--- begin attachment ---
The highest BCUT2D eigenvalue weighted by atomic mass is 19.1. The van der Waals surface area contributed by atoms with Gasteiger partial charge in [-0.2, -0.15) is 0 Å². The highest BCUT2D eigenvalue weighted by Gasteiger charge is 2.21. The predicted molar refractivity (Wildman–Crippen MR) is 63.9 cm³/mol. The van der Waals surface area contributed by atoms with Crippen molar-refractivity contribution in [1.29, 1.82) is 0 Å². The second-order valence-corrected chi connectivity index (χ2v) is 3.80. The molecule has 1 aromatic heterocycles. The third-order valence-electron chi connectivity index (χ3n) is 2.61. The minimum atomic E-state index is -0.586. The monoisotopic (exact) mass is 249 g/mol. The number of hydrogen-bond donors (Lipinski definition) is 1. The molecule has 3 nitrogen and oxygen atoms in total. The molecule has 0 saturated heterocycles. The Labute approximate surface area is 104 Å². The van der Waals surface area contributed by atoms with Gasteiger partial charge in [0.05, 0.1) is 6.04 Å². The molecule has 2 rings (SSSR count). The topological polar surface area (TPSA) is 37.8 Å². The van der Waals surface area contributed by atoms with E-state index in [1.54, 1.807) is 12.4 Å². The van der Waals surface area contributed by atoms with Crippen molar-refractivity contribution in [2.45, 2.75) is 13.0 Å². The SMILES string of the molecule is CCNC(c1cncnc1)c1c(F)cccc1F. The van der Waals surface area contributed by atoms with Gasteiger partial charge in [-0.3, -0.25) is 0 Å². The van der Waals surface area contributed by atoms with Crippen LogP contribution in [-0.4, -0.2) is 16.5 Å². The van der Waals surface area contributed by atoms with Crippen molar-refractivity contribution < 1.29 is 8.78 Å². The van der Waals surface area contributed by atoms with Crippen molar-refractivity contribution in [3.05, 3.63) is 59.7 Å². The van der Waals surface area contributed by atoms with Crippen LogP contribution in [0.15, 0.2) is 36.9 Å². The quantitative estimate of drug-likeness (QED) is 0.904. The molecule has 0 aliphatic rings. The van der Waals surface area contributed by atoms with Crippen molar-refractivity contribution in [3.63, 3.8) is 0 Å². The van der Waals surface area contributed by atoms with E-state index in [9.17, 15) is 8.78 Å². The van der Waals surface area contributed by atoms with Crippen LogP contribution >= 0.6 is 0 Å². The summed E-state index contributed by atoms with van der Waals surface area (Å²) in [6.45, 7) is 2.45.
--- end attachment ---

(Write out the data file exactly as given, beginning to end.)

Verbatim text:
The highest BCUT2D eigenvalue weighted by atomic mass is 19.1. The van der Waals surface area contributed by atoms with Gasteiger partial charge in [-0.2, -0.15) is 0 Å². The highest BCUT2D eigenvalue weighted by Gasteiger charge is 2.21. The predicted molar refractivity (Wildman–Crippen MR) is 63.9 cm³/mol. The van der Waals surface area contributed by atoms with Crippen molar-refractivity contribution in [1.29, 1.82) is 0 Å². The second-order valence-corrected chi connectivity index (χ2v) is 3.80. The molecule has 1 aromatic heterocycles. The third-order valence-electron chi connectivity index (χ3n) is 2.61. The minimum atomic E-state index is -0.586. The monoisotopic (exact) mass is 249 g/mol. The number of hydrogen-bond donors (Lipinski definition) is 1. The molecule has 3 nitrogen and oxygen atoms in total. The molecule has 0 saturated heterocycles. The Labute approximate surface area is 104 Å². The van der Waals surface area contributed by atoms with Gasteiger partial charge in [0.05, 0.1) is 6.04 Å². The molecule has 2 rings (SSSR count). The topological polar surface area (TPSA) is 37.8 Å². The van der Waals surface area contributed by atoms with E-state index in [1.54, 1.807) is 12.4 Å². The van der Waals surface area contributed by atoms with Crippen molar-refractivity contribution in [2.45, 2.75) is 13.0 Å². The SMILES string of the molecule is CCNC(c1cncnc1)c1c(F)cccc1F. The van der Waals surface area contributed by atoms with Gasteiger partial charge in [-0.3, -0.25) is 0 Å². The van der Waals surface area contributed by atoms with Crippen LogP contribution in [-0.4, -0.2) is 16.5 Å². The van der Waals surface area contributed by atoms with Crippen molar-refractivity contribution < 1.29 is 8.78 Å². The van der Waals surface area contributed by atoms with Crippen molar-refractivity contribution in [3.05, 3.63) is 59.7 Å². The van der Waals surface area contributed by atoms with Crippen LogP contribution in [0.15, 0.2) is 36.9 Å². The quantitative estimate of drug-likeness (QED) is 0.904. The molecule has 0 aliphatic rings. The van der Waals surface area contributed by atoms with Crippen molar-refractivity contribution in [3.63, 3.8) is 0 Å². The van der Waals surface area contributed by atoms with E-state index in [9.17, 15) is 8.78 Å². The van der Waals surface area contributed by atoms with Crippen LogP contribution >= 0.6 is 0 Å². The summed E-state index contributed by atoms with van der Waals surface area (Å²) in [6.45, 7) is 2.45.